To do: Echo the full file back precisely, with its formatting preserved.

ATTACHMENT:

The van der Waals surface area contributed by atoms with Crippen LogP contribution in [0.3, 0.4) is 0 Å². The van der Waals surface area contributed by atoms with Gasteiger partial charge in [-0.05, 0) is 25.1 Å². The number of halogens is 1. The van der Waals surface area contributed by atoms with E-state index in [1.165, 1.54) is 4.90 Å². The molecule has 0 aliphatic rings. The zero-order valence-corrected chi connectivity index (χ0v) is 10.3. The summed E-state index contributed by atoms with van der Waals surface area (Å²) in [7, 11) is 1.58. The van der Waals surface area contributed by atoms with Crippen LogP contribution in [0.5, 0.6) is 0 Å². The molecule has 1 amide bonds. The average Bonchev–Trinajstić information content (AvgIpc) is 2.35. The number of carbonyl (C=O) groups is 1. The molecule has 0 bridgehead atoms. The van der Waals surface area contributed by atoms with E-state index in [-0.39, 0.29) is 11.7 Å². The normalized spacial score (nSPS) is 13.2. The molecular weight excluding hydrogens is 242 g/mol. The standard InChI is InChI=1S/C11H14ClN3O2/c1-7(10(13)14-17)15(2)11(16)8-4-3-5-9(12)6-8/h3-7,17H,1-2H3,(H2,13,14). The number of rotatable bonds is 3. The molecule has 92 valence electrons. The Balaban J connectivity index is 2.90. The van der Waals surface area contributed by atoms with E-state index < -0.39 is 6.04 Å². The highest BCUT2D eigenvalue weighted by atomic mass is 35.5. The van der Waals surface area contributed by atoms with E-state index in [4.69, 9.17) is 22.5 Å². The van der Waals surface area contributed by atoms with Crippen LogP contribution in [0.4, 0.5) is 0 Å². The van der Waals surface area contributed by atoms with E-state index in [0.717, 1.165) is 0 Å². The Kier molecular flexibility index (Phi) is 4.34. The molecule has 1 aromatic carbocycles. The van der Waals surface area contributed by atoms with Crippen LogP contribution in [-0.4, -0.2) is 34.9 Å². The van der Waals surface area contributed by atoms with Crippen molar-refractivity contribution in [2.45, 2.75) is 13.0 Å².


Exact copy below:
The van der Waals surface area contributed by atoms with Crippen LogP contribution in [0.3, 0.4) is 0 Å². The van der Waals surface area contributed by atoms with Gasteiger partial charge in [-0.05, 0) is 25.1 Å². The number of halogens is 1. The van der Waals surface area contributed by atoms with E-state index in [1.165, 1.54) is 4.90 Å². The molecule has 0 aliphatic rings. The zero-order valence-corrected chi connectivity index (χ0v) is 10.3. The summed E-state index contributed by atoms with van der Waals surface area (Å²) in [7, 11) is 1.58. The van der Waals surface area contributed by atoms with Crippen LogP contribution in [0.5, 0.6) is 0 Å². The molecule has 1 amide bonds. The average Bonchev–Trinajstić information content (AvgIpc) is 2.35. The number of carbonyl (C=O) groups is 1. The molecule has 0 bridgehead atoms. The van der Waals surface area contributed by atoms with E-state index in [-0.39, 0.29) is 11.7 Å². The normalized spacial score (nSPS) is 13.2. The molecular weight excluding hydrogens is 242 g/mol. The standard InChI is InChI=1S/C11H14ClN3O2/c1-7(10(13)14-17)15(2)11(16)8-4-3-5-9(12)6-8/h3-7,17H,1-2H3,(H2,13,14). The number of rotatable bonds is 3. The molecule has 92 valence electrons. The Balaban J connectivity index is 2.90. The van der Waals surface area contributed by atoms with E-state index < -0.39 is 6.04 Å². The highest BCUT2D eigenvalue weighted by atomic mass is 35.5. The van der Waals surface area contributed by atoms with E-state index in [4.69, 9.17) is 22.5 Å². The van der Waals surface area contributed by atoms with Crippen LogP contribution in [0.4, 0.5) is 0 Å². The van der Waals surface area contributed by atoms with E-state index in [0.717, 1.165) is 0 Å². The Kier molecular flexibility index (Phi) is 4.34. The molecule has 1 aromatic carbocycles. The van der Waals surface area contributed by atoms with Crippen LogP contribution in [-0.4, -0.2) is 34.9 Å². The van der Waals surface area contributed by atoms with Crippen molar-refractivity contribution in [2.45, 2.75) is 13.0 Å².